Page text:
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Chernobyl series on HBO

tmtomh

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Just saw the final episode. It did not disappoint, and my very high opinion of the series after 4 episodes is unchanged after the finale.
 

Blumlein 88

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I've worked for a gov't bureaucracy in a utility (not nuclear). The situation isn't that much different than Chernobyl sometimes. Those gov't situations seem immune to results oriented management vs private industry. It is worse and cover ups could be done more often in a communist country, but it is more about gov't bureaucracy than anything. There was a situation where another person and I were sent elsewhere for the 'crime of knowing'. We were complaining of a glaring deficiency in an upcoming project. The people running all this didn't want to hear it. So they just moved us away to other things. Our complaint would have cost less than $200k to fix up front in a $17 million project. The project was done without the fix. It blew up the first time it was operated for exactly the reason we were complaining. It cost an additional $35 million to address afterwards. Did anyone say we should have listened to you, or we're sorry you were right, or we'll pay more attention in the future? Nope, just the reverse. Make sure those two guys don't get a chance to make us look foolish ever again. Keep an extra careful watch on what they get to know.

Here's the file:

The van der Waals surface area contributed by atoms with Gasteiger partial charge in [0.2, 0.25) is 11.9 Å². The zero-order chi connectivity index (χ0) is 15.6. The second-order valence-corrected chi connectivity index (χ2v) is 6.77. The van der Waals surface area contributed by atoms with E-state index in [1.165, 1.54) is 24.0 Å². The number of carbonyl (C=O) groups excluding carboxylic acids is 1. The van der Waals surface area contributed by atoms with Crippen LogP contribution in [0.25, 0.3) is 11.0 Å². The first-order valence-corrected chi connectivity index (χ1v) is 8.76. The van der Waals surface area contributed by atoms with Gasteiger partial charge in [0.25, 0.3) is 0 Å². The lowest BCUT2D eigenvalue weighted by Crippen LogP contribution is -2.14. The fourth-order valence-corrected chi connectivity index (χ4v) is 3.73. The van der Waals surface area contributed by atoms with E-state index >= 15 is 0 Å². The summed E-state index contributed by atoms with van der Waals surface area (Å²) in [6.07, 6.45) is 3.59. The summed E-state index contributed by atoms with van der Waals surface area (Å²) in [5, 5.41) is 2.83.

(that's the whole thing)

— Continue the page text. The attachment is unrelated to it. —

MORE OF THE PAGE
Soniclife